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research-article

Reaching for Unique Resources: Structural Holes and Specialization in Scientific Collaboration Networks

(part four). Respondents were asked to indicate all collaborations among her and her collaborators. Collaborators on the cork board were represented with pins and collaborations were represented with rubber bands (see Figure 4). There were two follow-up questions about mutual dependencies of collaborations and about possible collaborators crucial for any tie, which were not included in the interview. Figure 4: Collecting data on collaboration networks. Interviews, lasting from 24 to 90 min, were

Michał Bojanowski, Dominika Czerniawska

Journal of Social Structure , ISSUE 1, 1–34

Article

The Structure of Collaboration Networks: An Illustration of Indian Economics

The main aim of this study is twofold: first, to examine the underlying structure of coauthorship in Indian economics; and second, to explore the link between the participation in scientific collaborations and academic visibility. We decipher the structure of co-authorship by presenting collaboration networks of scholars who published articles in six Indian economics journals during 1966-2005, which is split into four windows: 1966-75, 1976-85, 1986-95, and 1996-2005. In this study, the

M. Krishna, G.D. Bino Paul

Journal of Social Structure , ISSUE 1, –

research-article

Ukrainian and Russian organizations in Sweden and the conflict “back home”

; and others). However, this type of research is still quite scarce, while most of the diaspora studies focus mostly on the ways in which diasporas can affect the peace-building processes in their home countries, as well as the political unrest that they can be a part of in the country of settlement (Demmers, 2002; Féron, 2017). Nevertheless, all this research, among others, show that an ongoing armed conflict in the home country can have the potential to affect the collaboration networks, which

Sofiya Voytiv

Connections: The Quarterly Journal , ISSUE 1, 1–20

research-article

Academic Collaboration via Resource Contributions: An Egocentric Dataset

engaged by respondents (the egos) and their collaborators (the alters) to every collaboration. The coding was performed by two persons. Random sample of the interviews was double-checked by different researchers to ensure reliability. The data are available in table resources and described in detail below. Figure 1: Using cork board, pins, and rubber bands to collect data on collaborations. Small cards contained names or nicknames which have been masked. While collaboration networks assembled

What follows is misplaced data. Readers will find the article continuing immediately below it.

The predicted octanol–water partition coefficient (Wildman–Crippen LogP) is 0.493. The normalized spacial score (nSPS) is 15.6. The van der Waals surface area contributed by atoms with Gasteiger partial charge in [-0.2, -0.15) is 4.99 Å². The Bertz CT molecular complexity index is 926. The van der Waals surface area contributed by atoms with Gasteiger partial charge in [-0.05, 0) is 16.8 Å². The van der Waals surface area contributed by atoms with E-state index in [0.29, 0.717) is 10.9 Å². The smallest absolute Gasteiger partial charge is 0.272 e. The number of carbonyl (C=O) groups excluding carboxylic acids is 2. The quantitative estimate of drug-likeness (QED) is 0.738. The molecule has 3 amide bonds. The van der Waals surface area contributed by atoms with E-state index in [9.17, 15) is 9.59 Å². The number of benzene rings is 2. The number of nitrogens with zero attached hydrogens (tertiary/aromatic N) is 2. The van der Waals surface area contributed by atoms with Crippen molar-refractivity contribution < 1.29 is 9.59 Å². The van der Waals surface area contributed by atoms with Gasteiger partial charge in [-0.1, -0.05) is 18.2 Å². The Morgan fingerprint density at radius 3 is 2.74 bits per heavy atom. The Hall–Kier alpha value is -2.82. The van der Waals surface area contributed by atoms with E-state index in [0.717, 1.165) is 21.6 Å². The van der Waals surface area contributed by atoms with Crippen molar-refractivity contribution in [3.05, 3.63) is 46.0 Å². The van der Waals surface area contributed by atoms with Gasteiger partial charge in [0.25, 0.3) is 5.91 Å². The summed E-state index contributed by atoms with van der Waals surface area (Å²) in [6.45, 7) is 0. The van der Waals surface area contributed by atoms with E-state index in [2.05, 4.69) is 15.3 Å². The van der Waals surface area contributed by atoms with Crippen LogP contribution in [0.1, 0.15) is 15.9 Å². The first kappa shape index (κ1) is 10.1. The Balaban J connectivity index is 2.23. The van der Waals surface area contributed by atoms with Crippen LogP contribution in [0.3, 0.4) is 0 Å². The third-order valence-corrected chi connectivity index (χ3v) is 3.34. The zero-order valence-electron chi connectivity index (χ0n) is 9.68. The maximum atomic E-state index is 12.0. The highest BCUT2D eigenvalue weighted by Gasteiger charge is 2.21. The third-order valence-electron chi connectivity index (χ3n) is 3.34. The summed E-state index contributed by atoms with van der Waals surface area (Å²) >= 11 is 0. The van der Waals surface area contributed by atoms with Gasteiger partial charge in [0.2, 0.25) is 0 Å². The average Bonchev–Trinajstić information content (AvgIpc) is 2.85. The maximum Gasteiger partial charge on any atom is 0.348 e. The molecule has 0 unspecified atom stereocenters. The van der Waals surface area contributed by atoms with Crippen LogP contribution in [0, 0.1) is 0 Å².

Michał Bojanowski,, Dominika Czerniawska, Wojciech Fenrich

Connections , ISSUE 1, 1–6

research-article

Academic Collaboration via Resource Contributions: An Egocentric Dataset

engaged by respondents (the egos) and their collaborators (the alters) to every collaboration. The coding was performed by two persons. Random sample of the interviews was double-checked by different researchers to ensure reliability. The data are available in table resources and described in detail below. Figure 1: Using cork board, pins, and rubber bands to collect data on collaborations. Small cards contained names or nicknames which have been masked. While collaboration networks assembled

Michał Bojanowski,, Dominika Czerniawska, Wojciech Fenrich

Connections , ISSUE 1, 25–30

Research Article

Structural Cohesion: Visualization and Heuristics for Fast Computation

computing structural cohesion that allow a speed-up of one order of magnitude over the algorithms currently available. We analyze three large collaboration networks (co-maintenance of Debian packages, co-authorship in Nuclear Theory and High-Energy Theory) and show how our approach can help researchers measure structural cohesion in relatively large networks. We also introduce a novel graphical representation of the structural cohesion analysis to quickly spot differences across networks.

Jordi Torrents, Fabrizio Ferraro

Journal of Social Structure , ISSUE 1, 1–36

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